Duct Balloon

 Inflatable Isolation Barriers

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The locations where a Duct Balloon has been used are as follows:



To reduce the intrusion of outside air from entering the inlet duct work, a Duct Balloon can be installed in duct work that runs horizontally or vertically. The blower is typically placed outside the duct work and the inflation tube is fed through an existing man way.  While only one balloon is required for this type of installation, this artist rendering shows how it could be installed in either vertical or horizontal duct work.

Another installation point can be in the exhaust ductwork of the HRSG just before the entrance in to exhaust stack. These Duct Balloons balloons are typically 7’ (2.13m) to 9’ (2.74m) wide and can be as tall as 50’ (15.2m) or more depending on the size of the unit. Either of these locations will permit temporary installation of Duct Balloons without any modifications to the plant. Your choice depends on several factors including which direction the outside air is entering or if certain areas are experiencing off line corrosion.

Due to plant cycling, weekend shut downs may occur many times during one year. If the plant will be down for a few days, a Stack Balloon can be inserted inside the exhaust stack after a 24 hour period to keep the residual heat “bottled up” inside the HRSG’s. Some plants use a combination of one Duct Balloon in the inlet duct in front of the IGV’s and one in the HRSG Exhaust Stack. The quantity and location on where to use them are based on the operating cycles of the plant, corrosion prevention goals, personal resources and time constraints for removal prior to restarting the unit.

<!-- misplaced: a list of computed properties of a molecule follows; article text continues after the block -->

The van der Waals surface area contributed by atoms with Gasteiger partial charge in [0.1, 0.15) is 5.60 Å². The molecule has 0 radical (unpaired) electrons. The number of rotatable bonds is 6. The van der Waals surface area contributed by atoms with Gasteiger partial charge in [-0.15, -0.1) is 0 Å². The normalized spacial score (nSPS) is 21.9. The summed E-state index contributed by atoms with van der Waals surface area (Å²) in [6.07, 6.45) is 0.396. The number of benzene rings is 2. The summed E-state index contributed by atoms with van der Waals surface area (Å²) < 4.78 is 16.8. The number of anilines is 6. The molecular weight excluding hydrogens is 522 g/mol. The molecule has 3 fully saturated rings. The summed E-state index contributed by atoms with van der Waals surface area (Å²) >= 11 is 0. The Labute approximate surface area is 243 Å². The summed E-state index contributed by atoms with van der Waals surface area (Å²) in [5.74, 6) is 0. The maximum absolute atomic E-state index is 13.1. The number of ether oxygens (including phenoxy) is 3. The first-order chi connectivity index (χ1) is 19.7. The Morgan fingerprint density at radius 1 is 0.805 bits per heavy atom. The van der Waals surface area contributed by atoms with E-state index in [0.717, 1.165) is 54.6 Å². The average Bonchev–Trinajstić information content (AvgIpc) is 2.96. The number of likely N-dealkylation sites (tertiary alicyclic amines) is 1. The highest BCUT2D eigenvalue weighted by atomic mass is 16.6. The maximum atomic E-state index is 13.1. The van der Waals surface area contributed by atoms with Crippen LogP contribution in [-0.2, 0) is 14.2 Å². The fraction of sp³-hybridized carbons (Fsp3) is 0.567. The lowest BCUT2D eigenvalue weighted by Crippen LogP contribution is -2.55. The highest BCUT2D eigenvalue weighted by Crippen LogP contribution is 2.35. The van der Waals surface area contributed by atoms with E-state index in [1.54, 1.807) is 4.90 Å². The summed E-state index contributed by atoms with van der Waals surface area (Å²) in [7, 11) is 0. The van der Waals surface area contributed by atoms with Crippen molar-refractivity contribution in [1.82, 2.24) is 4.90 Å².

*HRSG’s that sit idle for extended periods of time are at risk of gas side corrosion from the humidity in ambient air. In North America, HRSG’s tend to sit idle more frequently in the fall and spring, which also coincide with wetter weather, increasing potential for damage unless preventative action is taken. Rain water and humidity entering through an open stack helps drive the corrosion process. Another driver is the change in ambient temperatures between day time and night time, where tube metal temperatures lag behind the daily high ambient temperature. When humid air contacts the cool tubes, condensation can occur, causing corrosion. This can be considered another form of “dew point corrosion”, except that entire sections of the HRGS’s typically are affected, not just a few rows of preheater tubes receiving cool feed water. *Excerpt taken from the HRSG Users Handbook, 2nd Edition (Chapter 9.1), distributed by the HRSG User's Grou

To see how a Stack Balloon is installed inside a HRSG Exhaust Stack, click here

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